Washington, D.C. – The U.S. Atlantic Winter Skate (Raja ocellata) fishery in the Northwest Atlantic has been certified sustainable against the MSC fisheries standard. The assessment, executed by independent conformity assessment body MRAG Americas, Inc. was requested by the Sustainable Fisheries Association whose members include: Cape Ann Seafood Exchange, Inc.; Marder Trawling, Inc.; and Seatrade International. The assessment was completed as part of a scope extension under the U.S. Atlantic spiny dogfish fishery certificate.
Skate are a relative of sharks and rays and have a kite-like shape. The skate fishery began to develop in the 1990s as it was marketed as an ‘underutilized species’. Winter skates can be caught by bottom trawl, longline or gillnet in state and federal waters off the Atlantic coast of the USA. Skates are not known to undertake large-scale migrations but do move seasonally in response to changes in water temperature, moving offshore in summer and early autumn and returning inshore during winter and spring.
“Congratulations to Sustainable Fisheries Association on achieving MSC certification for another well managed US fishery,” said Brian Perkins, Regional Director of the Americas for the Marine Stewardship Council. “They have demonstrated their hard work in sustaining the skate fishery, and in meeting the MSC fisheries sustainability standard.”
Attorney John Whiteside, who represents the Sustainable Fisheries Association said: “The certification of the fishery allows consumers to buy winter skate with the confidence that the fishery will continue to be operated and managed in a sustainable manner. We are committed to preserving a way of life for commercial fishermen and their families while minimizing ecosystem impact to insure the winter skate fishery is sustainable for generations to come.”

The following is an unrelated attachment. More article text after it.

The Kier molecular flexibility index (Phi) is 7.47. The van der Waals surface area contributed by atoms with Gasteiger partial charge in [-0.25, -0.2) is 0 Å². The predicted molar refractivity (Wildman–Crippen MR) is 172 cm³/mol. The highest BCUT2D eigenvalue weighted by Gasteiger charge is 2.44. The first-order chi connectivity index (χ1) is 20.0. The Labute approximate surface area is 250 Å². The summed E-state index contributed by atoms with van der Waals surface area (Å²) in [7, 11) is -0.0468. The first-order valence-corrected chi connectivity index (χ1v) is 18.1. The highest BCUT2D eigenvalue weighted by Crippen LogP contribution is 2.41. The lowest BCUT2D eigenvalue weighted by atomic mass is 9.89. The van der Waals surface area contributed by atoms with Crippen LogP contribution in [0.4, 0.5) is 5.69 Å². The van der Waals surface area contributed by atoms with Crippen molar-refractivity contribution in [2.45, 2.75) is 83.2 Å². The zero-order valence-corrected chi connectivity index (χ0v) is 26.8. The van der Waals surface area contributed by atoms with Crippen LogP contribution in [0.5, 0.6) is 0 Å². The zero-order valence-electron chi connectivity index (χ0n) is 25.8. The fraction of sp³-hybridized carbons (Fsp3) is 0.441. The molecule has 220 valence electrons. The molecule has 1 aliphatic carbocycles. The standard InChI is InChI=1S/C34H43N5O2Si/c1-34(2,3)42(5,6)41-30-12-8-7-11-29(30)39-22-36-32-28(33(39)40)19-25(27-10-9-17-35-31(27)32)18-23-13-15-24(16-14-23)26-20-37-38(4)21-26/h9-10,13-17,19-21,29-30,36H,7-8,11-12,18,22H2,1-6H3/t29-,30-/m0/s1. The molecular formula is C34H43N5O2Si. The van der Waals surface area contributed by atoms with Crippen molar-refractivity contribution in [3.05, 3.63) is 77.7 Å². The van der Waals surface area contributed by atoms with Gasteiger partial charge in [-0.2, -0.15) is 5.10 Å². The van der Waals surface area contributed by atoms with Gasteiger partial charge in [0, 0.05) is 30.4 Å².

The fishery is certified until 2024 and will undergo annual audits within that timeframe to ensure the MSC standard continues to be met.
About the Marine Stewardship Council (MSC)
The MSC is an independent, nonprofit organization dedicated to sustainable fisheries and seafood. Check restaurant menus, the frozen and canned goods aisles, the fresh fish case, the supplements section, and even the pet food aisle for the blue fish.
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More than 300 fisheries in over 34 countries are certified to the MSC’s Standard. These fisheries have a combined annual seafood production of 12 million metric tons, representing 15% of global marine catch. More than 35,000 seafood products worldwide carry the MSC label. For more information visit www.msc.org and follow @MSCBlueFish on Instagram, Facebook, and Twitter for regular updates.
The MSC program could not exist without the many fishers around the world who work to safeguard stocks, ecosystems, and their own livelihoods. Read stories about fishermen working hard to safeguard our oceans.